CFP (Book Chapter abstracts) Arkive City 2.0: Tracing Time in the Network Ages

updated: 
Tuesday, November 6, 2018 - 1:24pm
Dr Julie Louise Bacon, UNSW Art & Design
deadline for submissions: 
Monday, December 17, 2018

Deadline for abstract submission: Monday 17th December 2018

Abstracts are invited for chapters in an anthology exploring the roles of archival practices and archives in the production of time and temporal relations in the 21st Century. Arkive City 2.0: Tracing Time in the Network Ages is planned for release in mid 2020. It will feature 18 chapters and 3 visual essays organised into sections on “Technology”, “Culture”, and “Time".

Canadian Climate Narratives: Resilience and Planetary Thinking

updated: 
Friday, December 21, 2018 - 10:20am
The Association for Canadian and Québec Literatures
deadline for submissions: 
Saturday, January 5, 2019

DEADLINE FOR SUBMISSIONS: JANUARY 5, 2019

CFP: ALCQ-ACQL (Congress 2019, Vancouver)

Canadian Climate Narratives:  Resilience and Planetary Thinking  

(organized by Susie O’Brien and Heike Härting)

 

Robert Penn Warren Circle Annual Meeting, "RPW and Education"

updated: 
Tuesday, November 6, 2018 - 1:17pm
Robert Penn Warren Circle
deadline for submissions: 
Tuesday, January 15, 2019

CALL FOR PAPERS
Robert Penn Warren Circle Annual Meeting
April 25-27, 2019
Hosted by Western Kentucky University, Austin Peay
State University, and the Robert Penn Warren Birthplace
Bowling Green & Guthrie, KY, and Clarksville, TN

"Robert Penn Warren and Education"

For this year’s meeting, we are especially interested in proposals addressing the
following ideas:
 Teaching Warren’s work
 Warren as teacher
 Warren’s students
 Warren’s textbooks
 Warren’s influence on teaching, curriculum, pedagogy, etc.
 New Criticism in the classroom

The Arab World as Ghurba: Citizenship, Identity and Belonging in Literature and Popular Culture

updated: 
Tuesday, November 6, 2018 - 1:23pm
Department of English and Comparative Literary Studies, University of Warwick
deadline for submissions: 
Sunday, December 30, 2018

The Arab World as Ghurba: Citizenship, Identity and Belonging in Literature and Popular Culture 21 June, 2019 at the University of Warwick Funded by the Humanities Research Centre and the Department of English and Comparative Literary Studies Call for Papers / Deadline: 30 December 2018 Keynote Speaker: Dr Claire Beaugrand (University of Exeter) The Arabic word ghurba, which literally means estrangement or separation, is typically used to refer to the state of being a foreigner in a land away from home, hence evoking feelings of alienation, loneliness and a strong yearning for loved ones.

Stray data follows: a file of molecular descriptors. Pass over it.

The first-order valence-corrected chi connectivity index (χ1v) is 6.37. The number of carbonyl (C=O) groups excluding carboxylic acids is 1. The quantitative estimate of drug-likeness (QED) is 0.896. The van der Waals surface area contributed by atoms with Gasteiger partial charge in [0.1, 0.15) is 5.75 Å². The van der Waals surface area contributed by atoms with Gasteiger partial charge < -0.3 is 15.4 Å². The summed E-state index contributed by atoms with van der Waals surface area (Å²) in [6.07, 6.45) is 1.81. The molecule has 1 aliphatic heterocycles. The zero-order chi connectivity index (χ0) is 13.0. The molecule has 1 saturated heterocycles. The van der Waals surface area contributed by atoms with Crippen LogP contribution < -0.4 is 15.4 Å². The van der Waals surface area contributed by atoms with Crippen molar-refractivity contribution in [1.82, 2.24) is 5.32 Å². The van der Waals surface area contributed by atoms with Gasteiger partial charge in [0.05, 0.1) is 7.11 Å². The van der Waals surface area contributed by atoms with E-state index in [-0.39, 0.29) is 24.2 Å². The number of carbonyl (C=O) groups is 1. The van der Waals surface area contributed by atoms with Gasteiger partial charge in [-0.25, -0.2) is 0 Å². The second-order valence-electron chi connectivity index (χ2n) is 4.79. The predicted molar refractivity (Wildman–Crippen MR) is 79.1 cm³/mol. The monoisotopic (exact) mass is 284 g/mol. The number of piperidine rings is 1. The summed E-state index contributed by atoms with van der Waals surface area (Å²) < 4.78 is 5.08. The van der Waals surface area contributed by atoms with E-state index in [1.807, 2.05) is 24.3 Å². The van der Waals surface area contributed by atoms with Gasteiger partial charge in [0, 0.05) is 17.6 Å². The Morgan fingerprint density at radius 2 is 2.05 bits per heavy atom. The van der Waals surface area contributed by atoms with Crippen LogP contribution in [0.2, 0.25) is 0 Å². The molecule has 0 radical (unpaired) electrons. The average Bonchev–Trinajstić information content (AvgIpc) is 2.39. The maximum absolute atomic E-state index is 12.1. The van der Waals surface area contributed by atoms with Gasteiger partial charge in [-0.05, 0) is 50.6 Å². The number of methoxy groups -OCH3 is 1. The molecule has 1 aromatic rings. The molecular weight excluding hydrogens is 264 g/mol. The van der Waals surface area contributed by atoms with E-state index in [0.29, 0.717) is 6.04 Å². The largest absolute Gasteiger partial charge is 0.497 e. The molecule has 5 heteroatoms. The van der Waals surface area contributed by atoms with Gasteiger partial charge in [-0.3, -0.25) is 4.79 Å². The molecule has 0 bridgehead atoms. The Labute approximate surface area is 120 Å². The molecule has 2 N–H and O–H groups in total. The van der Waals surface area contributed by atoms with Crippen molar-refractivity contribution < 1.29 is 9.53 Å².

Society for Contemporary Literature Call for Panel Proposals: ALA 2019, Boston

updated: 
Tuesday, November 6, 2018 - 1:23pm
Society for Contemporary Literature
deadline for submissions: 
Wednesday, November 28, 2018

Call for Panels

The Society for Contemporary Literature is sponsoring two panels at the annual meeting of the American Literature Association in Boston, May 23-26, 2019. We are looking for panel proposals that address themselves to topics in contemporary American literature (or about the last twenty-five years), and especially welcome submissions that address its full range and diversity. ALA welcomes both traditional and non-standard panel formats as well as roundtables, and so does SCL.

Naval Wakes & Black Galactics: Being and Blackness in the Age of Slavery

updated: 
Tuesday, November 6, 2018 - 1:17pm
North American Society for the Study of Romanticism (NASSR 2019)
deadline for submissions: 
Friday, December 28, 2018

For at least the last half-century, theories of Blackness have challenged the foundations of modern critical thought. Theorists such as Fred Moten, Jared Sexton, Christina Sharpe, Hortense Spillers, Alexander Weheliye, Frank Wilderson, Achille Mbembe, and Sylvia Wynter variously interrogate the politics, discourse, and materialities of the imperial, capitalist experience of slavery (and its afterlife). One important avenue of consideration is how this perverse institution undermined possibilities for the Enlightenment subject not simply for those of African descent but for all people complicit in the imperial project.